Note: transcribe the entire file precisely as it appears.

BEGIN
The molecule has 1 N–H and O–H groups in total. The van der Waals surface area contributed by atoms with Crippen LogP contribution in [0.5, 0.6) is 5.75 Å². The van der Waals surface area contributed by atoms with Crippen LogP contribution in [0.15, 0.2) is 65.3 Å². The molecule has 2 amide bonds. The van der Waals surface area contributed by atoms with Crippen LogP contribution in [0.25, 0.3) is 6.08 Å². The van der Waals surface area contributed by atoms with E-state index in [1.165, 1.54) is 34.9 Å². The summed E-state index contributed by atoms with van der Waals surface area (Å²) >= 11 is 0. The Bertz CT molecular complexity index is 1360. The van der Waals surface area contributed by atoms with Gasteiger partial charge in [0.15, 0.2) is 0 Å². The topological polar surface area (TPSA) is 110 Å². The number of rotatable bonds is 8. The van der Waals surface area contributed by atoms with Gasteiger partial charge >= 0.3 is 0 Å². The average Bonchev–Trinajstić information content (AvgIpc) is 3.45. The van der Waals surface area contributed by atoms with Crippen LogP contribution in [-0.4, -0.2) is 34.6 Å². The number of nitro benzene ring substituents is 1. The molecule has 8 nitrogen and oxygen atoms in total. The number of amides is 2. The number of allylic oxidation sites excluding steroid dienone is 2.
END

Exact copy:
The molecule has 1 N–H and O–H groups in total. The van der Waals surface area contributed by atoms with Crippen LogP contribution in [0.5, 0.6) is 5.75 Å². The van der Waals surface area contributed by atoms with Crippen LogP contribution in [0.15, 0.2) is 65.3 Å². The molecule has 2 amide bonds. The van der Waals surface area contributed by atoms with Crippen LogP contribution in [0.25, 0.3) is 6.08 Å². The van der Waals surface area contributed by atoms with E-state index in [1.165, 1.54) is 34.9 Å². The summed E-state index contributed by atoms with van der Waals surface area (Å²) >= 11 is 0. The Bertz CT molecular complexity index is 1360. The van der Waals surface area contributed by atoms with Gasteiger partial charge in [0.15, 0.2) is 0 Å². The topological polar surface area (TPSA) is 110 Å². The number of rotatable bonds is 8. The van der Waals surface area contributed by atoms with Gasteiger partial charge >= 0.3 is 0 Å². The average Bonchev–Trinajstić information content (AvgIpc) is 3.45. The van der Waals surface area contributed by atoms with Crippen LogP contribution in [-0.4, -0.2) is 34.6 Å². The number of nitro benzene ring substituents is 1. The molecule has 8 nitrogen and oxygen atoms in total. The number of amides is 2. The number of allylic oxidation sites excluding steroid dienone is 2.